Don't put all your apps in one basket

In the aftermath of the LoveBug worm, a share of the blame is beginning to gather around that old whipping boy Microsoft.

In the aftermath of the LoveBug worm, a share of the blame is beginning to gather around that old whipping boy Microsoft. US expert sources are blaming the power of the Visual Basic scripting language for effectively opening a security "hole" - yet another alleged gap in Microsoft's dealings with the Internet.

But this time, it's not a bug; it's an example, as one source put it, of "Microsoft's software operating exactly as it was designed to do".

Visual Basic and its scripting language were originally developed to allow several Microsoft applications to share a common vocabulary and even common routines.

This makes a lot of sense when you are simultaneously doing a number of tasks on the PC, but in combination with the Internet, it can be dangerous.

The language is comparatively easy to write in, but immensely powerful, laying open aspects of Microsoft's software that reach deep into the systems software. Accessing the user's address book - the means by which the latest worm propagates itself - seems particularly easy.

Moreover, Microsoft adopts some practices with Outlook email that almost invite danger. It allows the user to set a mode in which any Visual Basic Script (.vbs) file is automatically started up once an email is opened. There is no need to fire off an attachment consciously.

One local user reports that he didn't even notice there was an attachment. He simply opened the offending email and his system was compromised.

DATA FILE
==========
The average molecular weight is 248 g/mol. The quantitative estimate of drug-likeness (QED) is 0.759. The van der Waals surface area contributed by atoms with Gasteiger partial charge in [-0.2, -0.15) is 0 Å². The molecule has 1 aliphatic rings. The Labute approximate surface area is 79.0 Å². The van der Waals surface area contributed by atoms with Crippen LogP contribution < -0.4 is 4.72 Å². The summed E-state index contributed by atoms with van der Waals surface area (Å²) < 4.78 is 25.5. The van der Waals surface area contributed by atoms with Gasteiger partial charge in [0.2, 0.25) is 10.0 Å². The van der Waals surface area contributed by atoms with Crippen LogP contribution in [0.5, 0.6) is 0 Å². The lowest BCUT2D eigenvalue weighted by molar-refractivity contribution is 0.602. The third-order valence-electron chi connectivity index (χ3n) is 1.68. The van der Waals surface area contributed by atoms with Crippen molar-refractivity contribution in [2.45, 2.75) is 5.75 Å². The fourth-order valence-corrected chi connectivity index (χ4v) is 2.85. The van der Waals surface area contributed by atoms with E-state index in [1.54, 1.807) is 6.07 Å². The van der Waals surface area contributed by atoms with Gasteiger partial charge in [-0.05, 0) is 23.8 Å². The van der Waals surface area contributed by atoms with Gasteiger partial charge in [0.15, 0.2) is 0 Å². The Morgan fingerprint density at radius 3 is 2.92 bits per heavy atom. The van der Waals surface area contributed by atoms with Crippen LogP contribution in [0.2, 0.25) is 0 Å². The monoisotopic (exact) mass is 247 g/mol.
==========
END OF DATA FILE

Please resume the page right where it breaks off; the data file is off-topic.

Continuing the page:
So your policy could be not to open any email if the title of it looks at all suspicious.

A bit difficult if you have your Outlook set to automatic preview mode, when the system also automatically opens an email to show you the first couple of lines.

Damage, it appears, may be done without any action on the user's part - courtesy of Outlook.

Microsoft naturally rebuts this argument, saying that to cause this chain of events, the user must have made a conscious choice to set security at a "low" level.

The default option is "medium", and this at least presents a dialogue box asking whether the user wishes to open the attachment automatically.

But the sad truth is that people fiddle with their PC settings.

While Visual Basic Script happens to have been the language of choice for the LoveBug's creator, the same effect could have been achieved through other email clients, a Microsoft spokesman says.

The worm creators might, for example, have used an .exe file. "Just because this virus was written in a scripting language and we happen to support scripting in our operating system, doesn't make it a security issue."

But there is little doubt that Outlook's sheer popularity is a significant reason for the LoveBug author(s)' choice of an Outlook attack route, and for its subsequent "success".

Shortly after the news of the bug first drifted out, I received two copies - neither of them, interestingly, from people whose names I recognised. I deleted them immediately, though I did open one of the messages - not the attachment - which may itself have been unsafe.

However, I did it in Eudora, the dependable dedicated email product I've been using since my first forays on to the Internet proper; so I took some comfort in knowing that even if I'd been infected, I hadn't passed anything on. That side of the bug is definitely an Outlook problem.

Perhaps there is a subtle warning here against too easily accepting the Microsoft one-stop solution for everything.

Attractive as a browser-mail-news-scheduling combination may seem, it is perhaps the wise course to use a few variant products, without those easy paths whereby they can all co-operate with one another to sometimes disastrous effect. Perhaps it is time for a few more of us to step outside the repertoire of Microsoft and explore some alternatives.

  • Praise, incidentally for, which sent a warning to a correspondent at Axon, copy to me, to the effect that he had tried (doubtlessly unaware) to send me an infected message, titled ILOVEYOU. It had been picked up by Axon's mail gateway and that third copy of the worm never reached me.

Stephen Bell is a Computerworld journalist based in Wellington. Send email to Stephen Bell. Send letters for publication to Computerworld Letters.

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